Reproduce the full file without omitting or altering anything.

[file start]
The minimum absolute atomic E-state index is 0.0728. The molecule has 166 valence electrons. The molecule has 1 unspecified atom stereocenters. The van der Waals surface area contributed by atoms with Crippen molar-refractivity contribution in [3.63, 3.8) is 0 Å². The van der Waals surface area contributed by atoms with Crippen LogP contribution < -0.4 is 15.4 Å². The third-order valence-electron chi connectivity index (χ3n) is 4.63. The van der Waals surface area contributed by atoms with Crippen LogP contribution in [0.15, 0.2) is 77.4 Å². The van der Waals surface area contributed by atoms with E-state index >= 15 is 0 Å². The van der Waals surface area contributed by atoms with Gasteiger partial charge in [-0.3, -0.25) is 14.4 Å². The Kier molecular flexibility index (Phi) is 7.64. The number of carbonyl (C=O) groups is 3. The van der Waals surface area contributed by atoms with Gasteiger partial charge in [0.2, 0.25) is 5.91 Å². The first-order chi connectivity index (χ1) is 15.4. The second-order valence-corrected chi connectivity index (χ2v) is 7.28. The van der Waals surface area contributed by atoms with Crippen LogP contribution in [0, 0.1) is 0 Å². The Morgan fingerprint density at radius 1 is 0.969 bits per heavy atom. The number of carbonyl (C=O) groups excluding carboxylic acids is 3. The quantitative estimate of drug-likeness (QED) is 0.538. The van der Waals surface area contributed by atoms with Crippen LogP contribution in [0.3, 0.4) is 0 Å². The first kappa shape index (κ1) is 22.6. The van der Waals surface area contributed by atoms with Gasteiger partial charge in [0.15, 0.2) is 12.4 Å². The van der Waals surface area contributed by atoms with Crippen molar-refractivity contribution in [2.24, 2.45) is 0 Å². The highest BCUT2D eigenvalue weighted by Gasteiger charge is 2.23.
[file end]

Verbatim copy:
The minimum absolute atomic E-state index is 0.0728. The molecule has 166 valence electrons. The molecule has 1 unspecified atom stereocenters. The van der Waals surface area contributed by atoms with Crippen molar-refractivity contribution in [3.63, 3.8) is 0 Å². The van der Waals surface area contributed by atoms with Crippen LogP contribution < -0.4 is 15.4 Å². The third-order valence-electron chi connectivity index (χ3n) is 4.63. The van der Waals surface area contributed by atoms with Crippen LogP contribution in [0.15, 0.2) is 77.4 Å². The van der Waals surface area contributed by atoms with E-state index >= 15 is 0 Å². The van der Waals surface area contributed by atoms with Gasteiger partial charge in [-0.3, -0.25) is 14.4 Å². The Kier molecular flexibility index (Phi) is 7.64. The number of carbonyl (C=O) groups is 3. The van der Waals surface area contributed by atoms with Gasteiger partial charge in [0.2, 0.25) is 5.91 Å². The first-order chi connectivity index (χ1) is 15.4. The second-order valence-corrected chi connectivity index (χ2v) is 7.28. The van der Waals surface area contributed by atoms with Crippen LogP contribution in [0, 0.1) is 0 Å². The Morgan fingerprint density at radius 1 is 0.969 bits per heavy atom. The number of carbonyl (C=O) groups excluding carboxylic acids is 3. The quantitative estimate of drug-likeness (QED) is 0.538. The van der Waals surface area contributed by atoms with Crippen LogP contribution in [0.3, 0.4) is 0 Å². The first kappa shape index (κ1) is 22.6. The van der Waals surface area contributed by atoms with Gasteiger partial charge in [0.15, 0.2) is 12.4 Å². The van der Waals surface area contributed by atoms with Crippen molar-refractivity contribution in [2.24, 2.45) is 0 Å². The highest BCUT2D eigenvalue weighted by Gasteiger charge is 2.23.